MELISSA BLOCK, host:
This is ALL THINGS CONSIDERED from NPR News. I'm Melissa Block.
For 50 years, a hole-in-the-wall club in Cambridge, Massachusetts has been the place to play if you're a folk musician. It started under a different name, Club 47. Rising stars of the folk boom in the 1950s and '60s played there: Joan Baez, Tom Rush, Bob Dylan. It was later renamed Club Passim, and it provided a stage for a new generation of performers, including Shawn Colvin and Suzanne Vega. This year, Club Passim celebrates its 50th anniversary.
Abigail Beshkin of member station WBUR brings us five decades of stories from Club Passim.
ABIGAIL BESHKIN: You have to look for Club Passim in an alley behind the Harvard Co-Op.
Mr. ELLIS PAUL (Singer, Songwriter): You know, when you hear the reputation, you expect the Taj Mahal.
BESHKIN: But when you get inside, songwriter Ellis Paul says, you find a small, square room that holds about 125 people sitting at wobbly tables and mismatched chairs.
Mr. PAUL: You get in there, and it's really a basement with cobblestone floors, and there's nothing remarkable about the actual space. But there's something incredible about the actual space's history.
(Soundbite of music)
BESHKIN: In 1958, the owners of a new coffeehouse jazz club reluctantly let a folksinger on stage, says Passim's archivist, Millie Rahn.
Ms. MILLIE RAHN (Archivist, Club Passim): There was this performer around town, long haired, often barefoot. She'd been playing some of the clubs across the river in Boston. And, of course, her name is Joan Baez.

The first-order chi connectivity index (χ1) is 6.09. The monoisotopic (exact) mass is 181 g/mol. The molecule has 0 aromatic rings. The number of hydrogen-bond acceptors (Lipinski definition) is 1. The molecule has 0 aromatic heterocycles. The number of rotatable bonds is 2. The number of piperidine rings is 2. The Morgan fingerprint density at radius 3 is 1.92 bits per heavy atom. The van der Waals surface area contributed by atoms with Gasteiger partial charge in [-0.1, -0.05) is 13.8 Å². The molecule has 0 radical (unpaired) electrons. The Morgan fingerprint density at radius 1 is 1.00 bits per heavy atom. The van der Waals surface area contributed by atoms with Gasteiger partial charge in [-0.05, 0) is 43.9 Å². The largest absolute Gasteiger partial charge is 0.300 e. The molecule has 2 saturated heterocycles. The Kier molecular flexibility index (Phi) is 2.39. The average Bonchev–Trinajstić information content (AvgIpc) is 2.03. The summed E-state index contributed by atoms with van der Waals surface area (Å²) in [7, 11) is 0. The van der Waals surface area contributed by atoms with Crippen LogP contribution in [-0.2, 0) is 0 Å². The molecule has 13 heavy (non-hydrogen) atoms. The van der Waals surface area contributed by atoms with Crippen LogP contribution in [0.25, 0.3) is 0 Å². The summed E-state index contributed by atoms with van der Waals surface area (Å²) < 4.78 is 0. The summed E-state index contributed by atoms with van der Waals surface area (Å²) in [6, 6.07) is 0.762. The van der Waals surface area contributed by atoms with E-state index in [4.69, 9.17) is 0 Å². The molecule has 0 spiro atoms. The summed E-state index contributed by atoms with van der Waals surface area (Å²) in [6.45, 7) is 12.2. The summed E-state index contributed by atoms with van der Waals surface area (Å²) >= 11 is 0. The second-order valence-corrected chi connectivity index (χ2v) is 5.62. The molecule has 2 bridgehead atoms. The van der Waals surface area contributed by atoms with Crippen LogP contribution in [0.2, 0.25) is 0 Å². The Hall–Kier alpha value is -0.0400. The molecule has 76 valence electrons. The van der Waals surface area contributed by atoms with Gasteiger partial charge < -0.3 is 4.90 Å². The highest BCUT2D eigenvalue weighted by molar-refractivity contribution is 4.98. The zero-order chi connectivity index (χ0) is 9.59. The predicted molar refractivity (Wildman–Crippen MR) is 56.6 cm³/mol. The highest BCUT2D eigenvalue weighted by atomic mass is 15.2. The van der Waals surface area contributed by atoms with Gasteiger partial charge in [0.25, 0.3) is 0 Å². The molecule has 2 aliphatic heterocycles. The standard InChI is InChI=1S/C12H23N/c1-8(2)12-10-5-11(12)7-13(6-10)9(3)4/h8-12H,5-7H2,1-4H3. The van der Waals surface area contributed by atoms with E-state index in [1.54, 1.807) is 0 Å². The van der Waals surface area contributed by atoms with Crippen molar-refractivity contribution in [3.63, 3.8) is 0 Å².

(Soundbite of song, "Lily of the West")
Ms. JOAN BAEZ (Singer, Songwriter): (Singing) When first I came to Louisville, some pleasure there to find. A gentle dame from Lexington was pleasing to my mind. Her rosy cheeks, her ruby lips, like arrows pierced my breast. And the name she bore was Flora, the Lily of the West.
Ms. RAHN: She just blew people away.
BESHKIN: Coffee houses were becoming popular, especially among Boston's many college students. Songwriter Tom Rush was a freshman at Harvard in 1959.
Mr. TOM RUSH (Singer, Songwriter): It was just up the street from my dorm. And I'd been playing the guitar and really loved folk music. And so I started out as an audience member, and eventually ended up performing there on a regular basis.
(Soundbite of song, "Long John")
Mr. RUSH: A prison song, about Long John.
(Singing) (unintelligible) and my man moved on. From the (unintelligible) runnin', a long chain on.
BESHKIN: Rush played there just about every week. Other regulars included the Charles River Valley Boys and the Jim Kweskin Jug Band. Archivist Millie Rahn says there was one singer who was such a novice, he was only allowed to play between sets.
Ms. RAHN: It's a little-known fact, Dylan never had billing at Club 47. Even then in 1962 and 1963, that was the seal of approval that you had made it as a folk musician.
BESHKIN: The club also created a community, remembers Betsy Siggins. She's the executive director of Club Passim, which is now run as a nonprofit. In the 1960s, Siggins did a little bit of everything at Club 47.
Ms. BETSY SIGGINS (Executive Director, Club Passim): If there was an omelet to be made, I did it. If there were tickets at the door, I did it. If they needed somebody to sit in the art gallery in the afternoon and I could bring my kid and Maria Muldaur would bring her kid, we called that working. And then I sort of, I guess, graduated, although that seems like a silly word. I got to do scheduling.